Virtual Support for Adults with Learning Disabilities

Combining educational technology with one to one support to improve outcomes for vulnerable people in social care settings


AutonoMe is an established virtual support provider working with hundreds of service users enabling independent living across the UK. A video driven app with evaluation, feedback and assessment capabilities, virtual support offers consistent content covering four areas of the Care Act; cooking, cleaning, personal hygiene and safety in the home. 

With around 70% of people with learning disabilities owning smart technology and the impact of the pandemic continuing to present challenges in terms of face to face support, AutonoMe combines technology with a real world approach. Alongside the app, there is a detailed screening process to identify the right people that will benefit from virtual support, as well as a local liaison officer who supports both providers and local authorities to track usage, celebrate success and better learners not only to enable progress, but also adapt their EHCP and wider support to be more reflective.


Building on the success of AutonoMe at Home and to address the specific issue of low employment or prospect of employment across adults with learning disabilities, a collaborative council-led project set out to develop and implement virtual support to help people with learning disabilities live more independently, with a dual focus on supporting people to address their employability and better manage their mental health and wellbeing in light of the pandemic.

“The provision of outcomes focused support that helps those with learning disabilities to secure employment and/or manage their health and wellbeing and reintegrate back into social settings post COVID-19 – in a cost effective way – will be a key challenge nationally.”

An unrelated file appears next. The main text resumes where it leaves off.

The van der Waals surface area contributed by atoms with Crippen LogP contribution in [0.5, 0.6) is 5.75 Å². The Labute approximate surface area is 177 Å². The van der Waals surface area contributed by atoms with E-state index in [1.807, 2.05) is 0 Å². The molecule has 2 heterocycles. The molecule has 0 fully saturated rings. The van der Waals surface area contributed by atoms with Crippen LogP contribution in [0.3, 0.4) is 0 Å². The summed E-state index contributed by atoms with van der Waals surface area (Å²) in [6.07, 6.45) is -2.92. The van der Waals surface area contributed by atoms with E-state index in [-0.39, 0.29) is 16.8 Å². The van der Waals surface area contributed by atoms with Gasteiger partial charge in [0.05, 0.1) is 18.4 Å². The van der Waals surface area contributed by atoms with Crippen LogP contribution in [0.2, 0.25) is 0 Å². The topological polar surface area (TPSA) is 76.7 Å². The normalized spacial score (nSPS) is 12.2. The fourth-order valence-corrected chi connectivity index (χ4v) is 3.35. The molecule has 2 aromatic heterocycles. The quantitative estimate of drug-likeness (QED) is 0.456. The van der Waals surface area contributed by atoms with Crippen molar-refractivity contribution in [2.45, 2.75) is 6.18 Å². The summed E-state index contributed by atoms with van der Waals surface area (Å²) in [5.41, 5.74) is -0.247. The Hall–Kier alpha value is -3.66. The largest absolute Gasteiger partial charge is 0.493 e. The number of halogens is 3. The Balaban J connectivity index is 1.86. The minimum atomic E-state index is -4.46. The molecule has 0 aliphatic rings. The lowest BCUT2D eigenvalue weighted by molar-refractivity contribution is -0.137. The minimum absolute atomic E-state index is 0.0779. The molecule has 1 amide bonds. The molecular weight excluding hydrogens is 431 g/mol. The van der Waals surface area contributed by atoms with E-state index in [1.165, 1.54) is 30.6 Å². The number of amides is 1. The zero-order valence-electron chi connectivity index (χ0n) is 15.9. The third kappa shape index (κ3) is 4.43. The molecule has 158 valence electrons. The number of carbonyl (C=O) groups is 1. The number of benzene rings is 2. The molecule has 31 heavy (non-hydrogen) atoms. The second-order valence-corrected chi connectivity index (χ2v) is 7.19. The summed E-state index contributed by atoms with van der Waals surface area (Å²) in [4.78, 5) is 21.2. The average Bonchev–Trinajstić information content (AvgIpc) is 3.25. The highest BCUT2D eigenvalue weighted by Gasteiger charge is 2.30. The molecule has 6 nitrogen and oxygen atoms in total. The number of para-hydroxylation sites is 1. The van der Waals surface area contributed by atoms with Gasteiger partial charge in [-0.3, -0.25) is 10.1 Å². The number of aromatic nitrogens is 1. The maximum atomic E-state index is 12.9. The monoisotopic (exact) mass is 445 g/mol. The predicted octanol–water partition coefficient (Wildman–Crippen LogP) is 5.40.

Stephan Liebrecht, Operational Director, Adults Care and Support – LBBD

This project was part of the Social Care Digital Innovation Accelerator 2020/21 and led to the successful virtual support deployment and significant results critically that 77% learners were able to reduce close contact by using virtual support.






AutonoMe worked with six local authority partners to develop and test the idea that vulnerable people can use virtual support to gain skills for independence in the home and or employment as well as support positive mental health and wellbeing. As one of our partners phrased it; “Learning to Learn.”

Critically, the project found that 100% of the learners on this project demonstrated the ability to learn through virtual support.

At a high level, this project was about testing the concept that vulnerable people – specifically those with learning disabilities – are able to learn through virtual support. As one of our partners phrased it; “Learning to Learn.”

From September 2020, 36 learners used AutonoMe at Home to develop independent living skills in the home and from January 2021 used AutonoMe at Work to develop employability skills. Whilst learners began to practice skills for independent living through AutonoMe at Home, the additional features and content required for the AutonoMe at Work were co-produced with the local authority partners.

In January 2021, the AutonoMe at Work service began with an assessment of aspirations, knowledge and attitude towards employment as well as an assessment of learners’ confidence, motivation, resilience and anxiety which was closely followed by the release of new employability content selected by the partners.

From January 2021, learners practiced new employability skills and learning about the work environment. As with AutonoMe at Home content, learners self-assessed their independence with each skill which forms the backbone of the data which was analysed. In addition to this reporting, learners and other stakeholder views were sought informally throughout the project by the dedicated Local Education Officer (LEO) and more formally in end of project surveys.